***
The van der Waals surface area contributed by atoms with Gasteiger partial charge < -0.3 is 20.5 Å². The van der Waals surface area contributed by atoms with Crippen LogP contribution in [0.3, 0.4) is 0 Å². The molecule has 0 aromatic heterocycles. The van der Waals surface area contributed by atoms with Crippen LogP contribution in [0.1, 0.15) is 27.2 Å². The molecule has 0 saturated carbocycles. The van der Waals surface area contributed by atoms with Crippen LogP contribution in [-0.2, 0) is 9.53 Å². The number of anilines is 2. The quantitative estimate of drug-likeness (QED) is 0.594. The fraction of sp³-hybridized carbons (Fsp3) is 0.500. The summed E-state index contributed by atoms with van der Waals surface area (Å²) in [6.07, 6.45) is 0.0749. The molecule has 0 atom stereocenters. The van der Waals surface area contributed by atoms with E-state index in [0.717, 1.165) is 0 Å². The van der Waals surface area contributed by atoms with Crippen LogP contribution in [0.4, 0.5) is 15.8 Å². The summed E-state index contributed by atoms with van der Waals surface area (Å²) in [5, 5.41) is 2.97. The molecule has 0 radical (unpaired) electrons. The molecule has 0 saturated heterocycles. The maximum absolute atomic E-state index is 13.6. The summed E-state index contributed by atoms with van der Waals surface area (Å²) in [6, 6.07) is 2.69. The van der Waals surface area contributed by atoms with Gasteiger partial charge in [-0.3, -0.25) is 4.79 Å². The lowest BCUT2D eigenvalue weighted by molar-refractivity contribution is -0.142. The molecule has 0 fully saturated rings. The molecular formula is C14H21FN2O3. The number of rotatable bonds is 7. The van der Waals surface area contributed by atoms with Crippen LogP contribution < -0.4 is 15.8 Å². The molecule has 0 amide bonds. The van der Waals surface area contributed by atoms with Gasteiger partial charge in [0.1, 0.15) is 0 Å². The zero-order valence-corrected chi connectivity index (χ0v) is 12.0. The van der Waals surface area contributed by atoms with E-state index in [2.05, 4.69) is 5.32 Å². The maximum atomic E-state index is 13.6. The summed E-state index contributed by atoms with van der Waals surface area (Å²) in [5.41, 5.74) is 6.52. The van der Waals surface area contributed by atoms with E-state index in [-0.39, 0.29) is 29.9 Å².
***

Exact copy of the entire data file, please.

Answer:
The van der Waals surface area contributed by atoms with Gasteiger partial charge < -0.3 is 20.5 Å². The van der Waals surface area contributed by atoms with Crippen LogP contribution in [0.3, 0.4) is 0 Å². The molecule has 0 aromatic heterocycles. The van der Waals surface area contributed by atoms with Crippen LogP contribution in [0.1, 0.15) is 27.2 Å². The molecule has 0 saturated carbocycles. The van der Waals surface area contributed by atoms with Crippen LogP contribution in [-0.2, 0) is 9.53 Å². The number of anilines is 2. The quantitative estimate of drug-likeness (QED) is 0.594. The fraction of sp³-hybridized carbons (Fsp3) is 0.500. The summed E-state index contributed by atoms with van der Waals surface area (Å²) in [6.07, 6.45) is 0.0749. The molecule has 0 atom stereocenters. The van der Waals surface area contributed by atoms with E-state index in [0.717, 1.165) is 0 Å². The van der Waals surface area contributed by atoms with Crippen LogP contribution in [0.4, 0.5) is 15.8 Å². The summed E-state index contributed by atoms with van der Waals surface area (Å²) in [5, 5.41) is 2.97. The molecule has 0 radical (unpaired) electrons. The molecule has 0 saturated heterocycles. The maximum absolute atomic E-state index is 13.6. The summed E-state index contributed by atoms with van der Waals surface area (Å²) in [6, 6.07) is 2.69. The van der Waals surface area contributed by atoms with Gasteiger partial charge in [-0.3, -0.25) is 4.79 Å². The lowest BCUT2D eigenvalue weighted by molar-refractivity contribution is -0.142. The molecule has 0 fully saturated rings. The molecular formula is C14H21FN2O3. The number of rotatable bonds is 7. The van der Waals surface area contributed by atoms with Crippen LogP contribution < -0.4 is 15.8 Å². The molecule has 0 amide bonds. The van der Waals surface area contributed by atoms with Gasteiger partial charge in [0.1, 0.15) is 0 Å². The zero-order valence-corrected chi connectivity index (χ0v) is 12.0. The van der Waals surface area contributed by atoms with E-state index in [2.05, 4.69) is 5.32 Å². The maximum atomic E-state index is 13.6. The summed E-state index contributed by atoms with van der Waals surface area (Å²) in [5.41, 5.74) is 6.52. The van der Waals surface area contributed by atoms with E-state index in [-0.39, 0.29) is 29.9 Å².